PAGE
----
To start off, I just wanted to say ‘Happy Data Privacy Day!’ Since it is Data Privacy Day, we here at securestate thought it would be appropriate to talk about some privacy related topics. If you are unfamiliar with the holiday,Data Privacy Day is an international holiday that is celebrated in the United States, Canada,and several European countries to help promote data privacy awareness. It is meant to bring together the public, industry, and privacy professionals on topics such as: social media; privacy concerns; and local, state, and international privacy laws and regulations. Today I thought it would be interesting to erform a comparison of FERPA and HIPAA.
Aside from the Payment Card Industry Data Security Standard (PCI DSS), another big regulatory requirement that is on many security, compliance, and privacy professionals’ minds is the Health Insurance Portability and Accountability Act (HIPAA). Even though HIPAA has been around since 1995, it really had not gained momentum in the community until the past few years when fines started being issued; better guidance started being distributed from HHS, CMS, ORC, and NIST; and the ORC started performing more audits. However, there has been a privacy law that has been on the books for much longer than HIPAA: the Family Educational Rights and Privacy Act (FERPA).
What Is FERPA?
FERPA is a privacy law meant to protect student records from being disclosed to individuals or organizations without the proper consent from the eligible student or parent, and provides the right of an eligible student or parent to review records and formally amend any errors. Eligible students are students who are at least 18 years of age or who are attending postsecondary education. This law has been in existence since 1974, and governs elementary, secondary, and postsecondary schools, i.e. colleges and universities which receive federal funding. If a school has been found to have had student records breached or shared with individuals or organizations without proper consent, then the Department of Education potentially could cut all federal funding such as federally funded education programs, grants, and the ability to accept student loans.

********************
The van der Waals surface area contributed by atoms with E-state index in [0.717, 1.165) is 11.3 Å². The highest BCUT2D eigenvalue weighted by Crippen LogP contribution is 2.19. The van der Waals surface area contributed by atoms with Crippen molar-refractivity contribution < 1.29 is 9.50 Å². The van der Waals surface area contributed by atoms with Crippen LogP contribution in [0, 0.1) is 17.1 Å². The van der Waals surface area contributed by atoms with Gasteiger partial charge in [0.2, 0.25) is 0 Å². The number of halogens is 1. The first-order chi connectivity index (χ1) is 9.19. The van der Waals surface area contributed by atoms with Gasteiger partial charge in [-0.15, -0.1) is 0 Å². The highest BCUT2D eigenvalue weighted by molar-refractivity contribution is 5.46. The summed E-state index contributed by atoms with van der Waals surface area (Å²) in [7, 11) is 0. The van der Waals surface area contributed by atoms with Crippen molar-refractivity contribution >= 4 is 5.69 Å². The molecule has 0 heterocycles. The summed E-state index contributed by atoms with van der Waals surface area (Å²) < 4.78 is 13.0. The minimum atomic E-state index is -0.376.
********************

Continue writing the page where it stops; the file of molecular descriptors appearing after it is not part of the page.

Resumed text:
Who Is In Charge of FERPA?
Currently under the Department of Education, The Family Policy Compliance Office (FPCO) is responsible for investigating complaints and providing technical guidance. It then is the responsibility of the State Education Agencies and Local Education Agencies to enforce state and local laws for elementary, secondary, and postsecondary schools.
How Were HIPAA and FERPA Similar, And How Are They Now Different?
HIPAA and FERPA were very similar at one time because both regulations were enforced only when a formal complaint was sent to their respective offices. After a formal complaint was made, an investigation was performed; however, in almost all cases it only resulted in a nasty-gram from the ORC or the FPCO, and a slap on the wrist. It was not until recent years that HIPAA started requiring organizations to report known or suspected breaches of electronic protected health information (ePHI), and fines have been issued for organizations that handle ePHI. As HIPAA matured over time, FERPA remained the same, requiring only the investigation of formal complaints. FERPA currently does not require a school to have a security or a risk management program to protect student records or report any breaches of student records. However, according to the Family Educational Rights Privacy Act, Final Rule, from 2008, it is “suggested” that they implement these protections; however, it is not required.
How Can We Make FERPA Better?
I think there are a couple of different paths that FERPA could take. The most obvious would be to make revisions to the current regulations to require schools to have in place an information security and risk management program, and require schools to report any suspected or known breaches. Another way is to control it from the state level. A good example of this is the Massachusetts Breach Notification Law that not only requires proper breach notification, but also ensures that the organization have a proper security program in place. Such state laws could give schools a little bit of a push to better protect student records and report suspected or known breaches. Currently many of the states have in place only a breach notification law that requires organizations such as schools to report the loss of PII to the people affected. This is, however, more than what FERPA requires.
What Will The Future Bring?
I believe that one way or another, schools will need to have a functional, formal, and documented security program to protect student records. The program will be required to have a proper risk management program, operating and effective security controls, and security policies and procedures. Whether it comes from the Federal Department of Education and the FPCO, or is required through state laws, it is coming. Is your school ready?